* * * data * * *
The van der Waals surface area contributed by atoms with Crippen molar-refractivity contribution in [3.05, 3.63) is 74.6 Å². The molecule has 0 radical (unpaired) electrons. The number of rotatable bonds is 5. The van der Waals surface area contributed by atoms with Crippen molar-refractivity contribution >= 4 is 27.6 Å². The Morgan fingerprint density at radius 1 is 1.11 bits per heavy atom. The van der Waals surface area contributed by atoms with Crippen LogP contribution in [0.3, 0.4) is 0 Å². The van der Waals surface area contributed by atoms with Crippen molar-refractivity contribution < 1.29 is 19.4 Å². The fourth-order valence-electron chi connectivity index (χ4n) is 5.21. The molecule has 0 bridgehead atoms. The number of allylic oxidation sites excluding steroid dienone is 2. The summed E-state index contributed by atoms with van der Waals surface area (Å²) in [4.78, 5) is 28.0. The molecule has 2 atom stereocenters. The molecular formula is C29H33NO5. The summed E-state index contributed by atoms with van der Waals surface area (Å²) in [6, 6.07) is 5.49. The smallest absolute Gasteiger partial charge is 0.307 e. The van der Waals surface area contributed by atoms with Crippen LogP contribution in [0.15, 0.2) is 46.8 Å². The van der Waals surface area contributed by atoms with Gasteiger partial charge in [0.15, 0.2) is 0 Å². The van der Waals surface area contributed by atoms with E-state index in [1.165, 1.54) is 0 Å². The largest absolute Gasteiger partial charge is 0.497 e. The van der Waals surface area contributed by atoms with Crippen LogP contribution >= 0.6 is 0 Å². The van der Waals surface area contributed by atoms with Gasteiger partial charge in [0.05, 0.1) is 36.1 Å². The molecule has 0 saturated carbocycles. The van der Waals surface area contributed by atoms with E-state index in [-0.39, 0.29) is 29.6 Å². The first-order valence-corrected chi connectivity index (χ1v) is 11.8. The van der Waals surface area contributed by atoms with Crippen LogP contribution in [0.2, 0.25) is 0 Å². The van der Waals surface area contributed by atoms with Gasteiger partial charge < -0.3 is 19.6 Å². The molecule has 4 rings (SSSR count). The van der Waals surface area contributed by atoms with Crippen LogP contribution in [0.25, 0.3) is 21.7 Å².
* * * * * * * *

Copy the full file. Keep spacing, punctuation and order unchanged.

The van der Waals surface area contributed by atoms with Crippen molar-refractivity contribution in [3.05, 3.63) is 74.6 Å². The molecule has 0 radical (unpaired) electrons. The number of rotatable bonds is 5. The van der Waals surface area contributed by atoms with Crippen molar-refractivity contribution >= 4 is 27.6 Å². The Morgan fingerprint density at radius 1 is 1.11 bits per heavy atom. The van der Waals surface area contributed by atoms with Crippen LogP contribution in [0.3, 0.4) is 0 Å². The van der Waals surface area contributed by atoms with Crippen molar-refractivity contribution < 1.29 is 19.4 Å². The fourth-order valence-electron chi connectivity index (χ4n) is 5.21. The molecule has 0 bridgehead atoms. The number of allylic oxidation sites excluding steroid dienone is 2. The summed E-state index contributed by atoms with van der Waals surface area (Å²) in [4.78, 5) is 28.0. The molecule has 2 atom stereocenters. The molecular formula is C29H33NO5. The summed E-state index contributed by atoms with van der Waals surface area (Å²) in [6, 6.07) is 5.49. The smallest absolute Gasteiger partial charge is 0.307 e. The van der Waals surface area contributed by atoms with Crippen LogP contribution in [0.15, 0.2) is 46.8 Å². The van der Waals surface area contributed by atoms with Gasteiger partial charge in [0.15, 0.2) is 0 Å². The van der Waals surface area contributed by atoms with E-state index in [1.165, 1.54) is 0 Å². The largest absolute Gasteiger partial charge is 0.497 e. The van der Waals surface area contributed by atoms with Crippen LogP contribution >= 0.6 is 0 Å². The van der Waals surface area contributed by atoms with Gasteiger partial charge in [0.05, 0.1) is 36.1 Å². The molecule has 0 saturated carbocycles. The van der Waals surface area contributed by atoms with E-state index in [-0.39, 0.29) is 29.6 Å². The first-order valence-corrected chi connectivity index (χ1v) is 11.8. The van der Waals surface area contributed by atoms with Crippen LogP contribution in [0.2, 0.25) is 0 Å². The van der Waals surface area contributed by atoms with Gasteiger partial charge < -0.3 is 19.6 Å². The molecule has 4 rings (SSSR count). The van der Waals surface area contributed by atoms with Crippen LogP contribution in [0.25, 0.3) is 21.7 Å².